Family and Caregiver Schizophrenia Discussion Forum

My Brother is Not a Threat, He Has Schizophrenia

Given the recent violence that has rocked our country, I think it’s important to address the myth and public misconception that people with mental illness are inherently violent. Unfortunately, the media plays a role in perpetuating this misconception and research from Johns Hopkins University suggests that the media’s focus on violence and mental illness actually exacerbates stigma and decreases support for people with mental illnesses.

It’s important to challenge this misconception for two reasons. First, it’s simply not an accurate representation of the facts. Second, because this misconception contributes to discrimination and stigma, which interferes with access to mental health care, especially for minorities.


It is surprising even in the medical community the first go to is are you scared?

I shake my head and say no. A sane angry person is far scarier than someone with MI.

I can only speak from my own experience. My brother and his illness has brought a world of violence and hostility to me and my families life. I know this isn’t the case for all people who suffer from this disease. Being schizophrenic doesn’t make his behavior any less scary or acceptable for me and my family to be around. Schizophrenia might explain his behavior. It doesn’t make it OK. Some people with sz. aren’t a threat to those around them. There was a time when my brother was first diagnosed- I tolerated mental, verbal abuse to remain in his life. That somehow “understanding” his illness and his degree of accountability made his violent outbursts less personal or hurtful. I hope- hope- hope other people don’t have the same experiences I had with their family member. My personal experience is that my brother’s illness manifests in hostility. -And its OK for someone to draw the line if a persons personal well being or safety is threatened.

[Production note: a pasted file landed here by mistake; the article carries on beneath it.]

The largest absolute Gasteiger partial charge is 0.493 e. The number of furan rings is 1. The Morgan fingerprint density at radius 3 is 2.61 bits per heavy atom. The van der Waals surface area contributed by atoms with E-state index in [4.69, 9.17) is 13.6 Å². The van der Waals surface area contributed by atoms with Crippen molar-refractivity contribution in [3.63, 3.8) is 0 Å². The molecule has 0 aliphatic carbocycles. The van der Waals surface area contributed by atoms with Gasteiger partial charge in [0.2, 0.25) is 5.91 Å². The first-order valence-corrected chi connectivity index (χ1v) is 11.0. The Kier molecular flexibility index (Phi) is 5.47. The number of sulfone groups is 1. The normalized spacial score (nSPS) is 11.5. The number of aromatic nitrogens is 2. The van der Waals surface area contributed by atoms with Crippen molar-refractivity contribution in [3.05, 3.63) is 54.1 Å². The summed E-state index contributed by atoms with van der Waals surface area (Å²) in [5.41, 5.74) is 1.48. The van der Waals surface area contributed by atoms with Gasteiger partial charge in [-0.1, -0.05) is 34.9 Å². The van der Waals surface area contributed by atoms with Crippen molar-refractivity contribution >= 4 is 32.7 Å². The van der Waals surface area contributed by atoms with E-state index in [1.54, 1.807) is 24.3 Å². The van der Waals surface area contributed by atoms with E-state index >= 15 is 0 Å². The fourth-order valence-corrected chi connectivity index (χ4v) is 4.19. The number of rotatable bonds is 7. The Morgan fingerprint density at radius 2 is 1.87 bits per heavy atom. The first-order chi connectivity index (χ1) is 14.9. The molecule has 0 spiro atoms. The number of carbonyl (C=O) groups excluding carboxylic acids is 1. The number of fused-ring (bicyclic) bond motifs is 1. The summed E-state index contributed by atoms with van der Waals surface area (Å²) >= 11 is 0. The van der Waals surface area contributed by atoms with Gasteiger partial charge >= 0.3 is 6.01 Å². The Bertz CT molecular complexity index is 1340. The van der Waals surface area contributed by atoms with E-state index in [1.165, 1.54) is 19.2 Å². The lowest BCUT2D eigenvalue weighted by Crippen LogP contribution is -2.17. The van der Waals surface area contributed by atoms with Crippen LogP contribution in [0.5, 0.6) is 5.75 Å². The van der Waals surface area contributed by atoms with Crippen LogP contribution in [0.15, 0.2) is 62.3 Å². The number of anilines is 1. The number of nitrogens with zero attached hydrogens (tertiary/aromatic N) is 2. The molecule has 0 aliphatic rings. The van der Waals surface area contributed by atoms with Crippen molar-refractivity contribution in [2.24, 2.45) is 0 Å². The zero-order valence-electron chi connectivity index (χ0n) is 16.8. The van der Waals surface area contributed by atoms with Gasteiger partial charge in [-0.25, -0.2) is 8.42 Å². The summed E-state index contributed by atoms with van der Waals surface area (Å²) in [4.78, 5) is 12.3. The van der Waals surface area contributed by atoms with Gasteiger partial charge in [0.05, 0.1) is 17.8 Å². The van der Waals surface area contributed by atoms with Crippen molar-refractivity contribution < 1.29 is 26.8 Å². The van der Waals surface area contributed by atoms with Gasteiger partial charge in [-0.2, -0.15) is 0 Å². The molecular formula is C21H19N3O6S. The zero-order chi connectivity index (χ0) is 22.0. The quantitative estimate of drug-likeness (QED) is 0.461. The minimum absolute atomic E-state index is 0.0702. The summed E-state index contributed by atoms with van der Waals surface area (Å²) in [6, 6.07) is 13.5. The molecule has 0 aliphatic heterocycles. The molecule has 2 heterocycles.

The issue that came up most often when I was undergoing daily verbal and mental abuse from my husband was: Is there a potential for physical violence? He is a tall, strong and imposing man. When his rages got to the point where he was yelling loudly, shaking, gesturing wildly and blocking the door so I couldn’t leave, I would wonder if the incident would end in violence. The incidences never did, but people at the domestic abuse center encouraged me to leave him because of the potential.

When he is aware and his thinking is clear, he describes himself as a peaceful man who would never hurt another person unless it was an emergency. I trust him when he says this, but as you say, fefifofum69, it does not make it any less scary or acceptable to be around. Plus it is difficult to explain to people who have had no contact with sz sufferers before.